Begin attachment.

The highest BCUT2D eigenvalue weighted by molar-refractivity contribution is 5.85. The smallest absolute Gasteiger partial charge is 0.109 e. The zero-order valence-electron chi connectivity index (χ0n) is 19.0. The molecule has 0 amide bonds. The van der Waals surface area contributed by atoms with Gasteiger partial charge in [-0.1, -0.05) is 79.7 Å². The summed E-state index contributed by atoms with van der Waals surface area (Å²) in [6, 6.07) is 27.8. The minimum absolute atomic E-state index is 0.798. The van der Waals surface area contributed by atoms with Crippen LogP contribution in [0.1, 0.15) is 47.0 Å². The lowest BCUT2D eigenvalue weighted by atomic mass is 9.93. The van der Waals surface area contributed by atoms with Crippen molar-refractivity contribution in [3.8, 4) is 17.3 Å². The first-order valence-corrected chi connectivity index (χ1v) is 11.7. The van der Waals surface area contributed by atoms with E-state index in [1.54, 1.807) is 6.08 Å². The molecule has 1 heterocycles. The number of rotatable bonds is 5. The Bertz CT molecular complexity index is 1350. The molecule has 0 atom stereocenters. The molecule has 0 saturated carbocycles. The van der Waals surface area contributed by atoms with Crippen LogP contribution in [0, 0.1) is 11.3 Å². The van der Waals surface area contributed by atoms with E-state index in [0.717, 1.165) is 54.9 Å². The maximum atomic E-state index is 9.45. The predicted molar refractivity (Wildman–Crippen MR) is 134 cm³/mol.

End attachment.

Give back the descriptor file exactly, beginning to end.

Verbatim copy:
The highest BCUT2D eigenvalue weighted by molar-refractivity contribution is 5.85. The smallest absolute Gasteiger partial charge is 0.109 e. The zero-order valence-electron chi connectivity index (χ0n) is 19.0. The molecule has 0 amide bonds. The van der Waals surface area contributed by atoms with Gasteiger partial charge in [-0.1, -0.05) is 79.7 Å². The summed E-state index contributed by atoms with van der Waals surface area (Å²) in [6, 6.07) is 27.8. The minimum absolute atomic E-state index is 0.798. The van der Waals surface area contributed by atoms with Crippen LogP contribution in [0.1, 0.15) is 47.0 Å². The lowest BCUT2D eigenvalue weighted by atomic mass is 9.93. The van der Waals surface area contributed by atoms with Crippen molar-refractivity contribution in [3.8, 4) is 17.3 Å². The first-order valence-corrected chi connectivity index (χ1v) is 11.7. The van der Waals surface area contributed by atoms with E-state index in [1.54, 1.807) is 6.08 Å². The molecule has 1 heterocycles. The number of rotatable bonds is 5. The Bertz CT molecular complexity index is 1350. The molecule has 0 atom stereocenters. The molecule has 0 saturated carbocycles. The van der Waals surface area contributed by atoms with Crippen LogP contribution in [0, 0.1) is 11.3 Å². The van der Waals surface area contributed by atoms with E-state index in [0.717, 1.165) is 54.9 Å². The maximum atomic E-state index is 9.45. The predicted molar refractivity (Wildman–Crippen MR) is 134 cm³/mol.